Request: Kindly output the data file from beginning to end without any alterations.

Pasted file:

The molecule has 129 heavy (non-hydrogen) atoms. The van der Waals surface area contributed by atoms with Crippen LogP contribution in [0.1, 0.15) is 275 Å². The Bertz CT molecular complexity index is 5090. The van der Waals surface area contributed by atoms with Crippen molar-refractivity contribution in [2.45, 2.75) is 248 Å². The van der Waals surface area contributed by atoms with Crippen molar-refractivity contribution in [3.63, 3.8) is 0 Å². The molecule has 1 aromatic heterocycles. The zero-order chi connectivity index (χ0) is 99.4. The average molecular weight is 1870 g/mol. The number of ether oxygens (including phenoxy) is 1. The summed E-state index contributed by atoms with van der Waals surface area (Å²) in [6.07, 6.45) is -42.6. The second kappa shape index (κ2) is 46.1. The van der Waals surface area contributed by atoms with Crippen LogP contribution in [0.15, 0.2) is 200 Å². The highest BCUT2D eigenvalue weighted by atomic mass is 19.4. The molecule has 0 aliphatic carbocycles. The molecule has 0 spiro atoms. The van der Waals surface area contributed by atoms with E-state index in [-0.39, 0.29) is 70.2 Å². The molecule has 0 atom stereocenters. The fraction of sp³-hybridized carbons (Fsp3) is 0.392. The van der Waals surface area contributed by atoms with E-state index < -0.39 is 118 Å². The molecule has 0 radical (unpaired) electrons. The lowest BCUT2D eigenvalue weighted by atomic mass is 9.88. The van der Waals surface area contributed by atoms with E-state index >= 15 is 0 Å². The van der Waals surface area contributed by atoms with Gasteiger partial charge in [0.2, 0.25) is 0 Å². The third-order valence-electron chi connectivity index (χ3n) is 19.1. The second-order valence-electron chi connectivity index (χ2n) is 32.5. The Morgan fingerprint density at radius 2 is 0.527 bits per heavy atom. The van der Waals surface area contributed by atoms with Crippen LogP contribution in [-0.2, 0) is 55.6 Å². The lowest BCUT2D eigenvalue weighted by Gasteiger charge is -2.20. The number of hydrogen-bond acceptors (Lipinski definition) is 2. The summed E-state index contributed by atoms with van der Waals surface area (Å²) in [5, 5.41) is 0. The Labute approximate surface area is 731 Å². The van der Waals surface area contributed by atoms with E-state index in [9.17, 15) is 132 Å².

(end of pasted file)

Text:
The molecule has 129 heavy (non-hydrogen) atoms. The van der Waals surface area contributed by atoms with Crippen LogP contribution in [0.1, 0.15) is 275 Å². The Bertz CT molecular complexity index is 5090. The van der Waals surface area contributed by atoms with Crippen molar-refractivity contribution in [2.45, 2.75) is 248 Å². The van der Waals surface area contributed by atoms with Crippen molar-refractivity contribution in [3.63, 3.8) is 0 Å². The molecule has 1 aromatic heterocycles. The zero-order chi connectivity index (χ0) is 99.4. The average molecular weight is 1870 g/mol. The number of ether oxygens (including phenoxy) is 1. The summed E-state index contributed by atoms with van der Waals surface area (Å²) in [6.07, 6.45) is -42.6. The second kappa shape index (κ2) is 46.1. The van der Waals surface area contributed by atoms with Crippen LogP contribution in [0.15, 0.2) is 200 Å². The highest BCUT2D eigenvalue weighted by atomic mass is 19.4. The molecule has 0 aliphatic carbocycles. The molecule has 0 spiro atoms. The van der Waals surface area contributed by atoms with E-state index in [-0.39, 0.29) is 70.2 Å². The molecule has 0 atom stereocenters. The fraction of sp³-hybridized carbons (Fsp3) is 0.392. The van der Waals surface area contributed by atoms with E-state index < -0.39 is 118 Å². The molecule has 0 radical (unpaired) electrons. The lowest BCUT2D eigenvalue weighted by atomic mass is 9.88. The van der Waals surface area contributed by atoms with E-state index >= 15 is 0 Å². The van der Waals surface area contributed by atoms with Gasteiger partial charge in [0.2, 0.25) is 0 Å². The third-order valence-electron chi connectivity index (χ3n) is 19.1. The second-order valence-electron chi connectivity index (χ2n) is 32.5. The Morgan fingerprint density at radius 2 is 0.527 bits per heavy atom. The van der Waals surface area contributed by atoms with Crippen LogP contribution in [-0.2, 0) is 55.6 Å². The lowest BCUT2D eigenvalue weighted by Gasteiger charge is -2.20. The number of hydrogen-bond acceptors (Lipinski definition) is 2. The summed E-state index contributed by atoms with van der Waals surface area (Å²) in [5, 5.41) is 0. The Labute approximate surface area is 731 Å². The van der Waals surface area contributed by atoms with E-state index in [9.17, 15) is 132 Å².